UK farmgate pig prices are around 16% lower than last year in a “challenging” market, according to the latest research by Quality Meat Scotland (QMS).
A number of factors are at play, causing lower farmgate prices according to Iain Macdonald, Economics Analyst at QMS.
“The most significant of these have been on the supply side. Indeed, at the UK level, 2014 was the fifth consecutive year of increased pig slaughterings and the number of pigs slaughtered was at its highest level since 2002,” said Macdonald.
“Once you factor in heavier carcase weights, at 862,100 tonnes (t), UK pigmeat production was at its highest level of the century. At the start of this year, weekly abattoir throughput is estimated to be running 7% ahead of last year.”
This increase in supply comes despite UK census data, in June 2014, showing sow numbers were down 3.5% year-on-year at 406,000 head and compared with 2002, there were 28% fewer sows.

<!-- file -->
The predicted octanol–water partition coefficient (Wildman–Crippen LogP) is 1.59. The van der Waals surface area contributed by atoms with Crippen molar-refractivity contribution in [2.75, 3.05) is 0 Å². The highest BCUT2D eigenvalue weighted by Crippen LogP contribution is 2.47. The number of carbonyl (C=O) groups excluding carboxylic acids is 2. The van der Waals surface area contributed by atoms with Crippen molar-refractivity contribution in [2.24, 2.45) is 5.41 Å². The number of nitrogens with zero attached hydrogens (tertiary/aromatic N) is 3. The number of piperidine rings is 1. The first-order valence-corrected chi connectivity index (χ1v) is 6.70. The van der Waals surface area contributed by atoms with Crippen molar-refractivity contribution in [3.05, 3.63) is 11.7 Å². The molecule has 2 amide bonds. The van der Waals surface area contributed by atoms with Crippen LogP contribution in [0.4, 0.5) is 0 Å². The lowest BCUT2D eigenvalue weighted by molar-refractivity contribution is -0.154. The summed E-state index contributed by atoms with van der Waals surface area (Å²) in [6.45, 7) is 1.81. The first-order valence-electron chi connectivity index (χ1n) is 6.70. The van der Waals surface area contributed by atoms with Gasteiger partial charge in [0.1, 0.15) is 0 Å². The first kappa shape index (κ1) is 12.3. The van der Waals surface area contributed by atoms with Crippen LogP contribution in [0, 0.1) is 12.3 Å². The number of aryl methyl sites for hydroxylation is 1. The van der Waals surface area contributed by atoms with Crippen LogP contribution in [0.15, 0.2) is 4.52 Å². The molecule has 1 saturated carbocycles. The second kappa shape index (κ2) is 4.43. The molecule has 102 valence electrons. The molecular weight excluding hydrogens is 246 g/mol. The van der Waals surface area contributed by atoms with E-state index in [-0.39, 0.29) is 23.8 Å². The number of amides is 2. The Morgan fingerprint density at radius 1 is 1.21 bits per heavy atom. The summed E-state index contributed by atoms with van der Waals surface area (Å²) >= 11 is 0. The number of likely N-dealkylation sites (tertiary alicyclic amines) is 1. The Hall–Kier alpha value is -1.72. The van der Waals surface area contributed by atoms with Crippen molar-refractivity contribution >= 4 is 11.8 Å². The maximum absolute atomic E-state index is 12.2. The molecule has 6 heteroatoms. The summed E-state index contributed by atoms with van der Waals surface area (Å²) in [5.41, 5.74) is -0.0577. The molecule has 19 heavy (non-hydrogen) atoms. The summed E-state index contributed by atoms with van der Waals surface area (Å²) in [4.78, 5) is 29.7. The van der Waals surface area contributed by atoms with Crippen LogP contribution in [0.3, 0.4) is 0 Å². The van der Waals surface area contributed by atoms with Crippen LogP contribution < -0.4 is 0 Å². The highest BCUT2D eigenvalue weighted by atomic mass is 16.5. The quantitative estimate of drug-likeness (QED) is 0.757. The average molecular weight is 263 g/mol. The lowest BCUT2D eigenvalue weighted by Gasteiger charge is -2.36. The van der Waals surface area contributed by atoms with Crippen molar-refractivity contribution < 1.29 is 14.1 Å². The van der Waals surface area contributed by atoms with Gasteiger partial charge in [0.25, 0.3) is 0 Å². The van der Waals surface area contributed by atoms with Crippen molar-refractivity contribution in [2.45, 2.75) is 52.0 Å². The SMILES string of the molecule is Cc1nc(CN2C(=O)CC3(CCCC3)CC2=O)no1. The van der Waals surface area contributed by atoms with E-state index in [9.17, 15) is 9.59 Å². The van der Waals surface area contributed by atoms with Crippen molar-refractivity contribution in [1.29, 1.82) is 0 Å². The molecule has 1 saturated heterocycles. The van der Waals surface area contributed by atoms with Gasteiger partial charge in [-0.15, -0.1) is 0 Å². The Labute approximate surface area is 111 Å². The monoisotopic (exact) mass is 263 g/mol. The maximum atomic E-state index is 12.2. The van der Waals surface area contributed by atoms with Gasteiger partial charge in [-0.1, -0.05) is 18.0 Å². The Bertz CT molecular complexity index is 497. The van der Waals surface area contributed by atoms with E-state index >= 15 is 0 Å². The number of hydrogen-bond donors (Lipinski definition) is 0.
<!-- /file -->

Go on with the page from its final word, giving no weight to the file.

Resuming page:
“These figures show how significant the improvement in pig sector productivity has been. Years of investment in improving herd health and genetics have seen a huge leap forwards,” said Macdonald.
“With the cost of feeding each sow spread over an increased output of pigmeat, producers are therefore better placed to withstand a reduction in farmgate prices.
“Another factor contributing to lower farmgate prices is the European market. With the EU banned from exporting to Russia, one the EU’s biggest markets, there are increased amounts of pigmeat available.
“However, feed costs have also played their part. In late January, feed wheat was trading at less than £120/t at the farmgate, compared with £160/t a year earlier and £220/t two years ago.”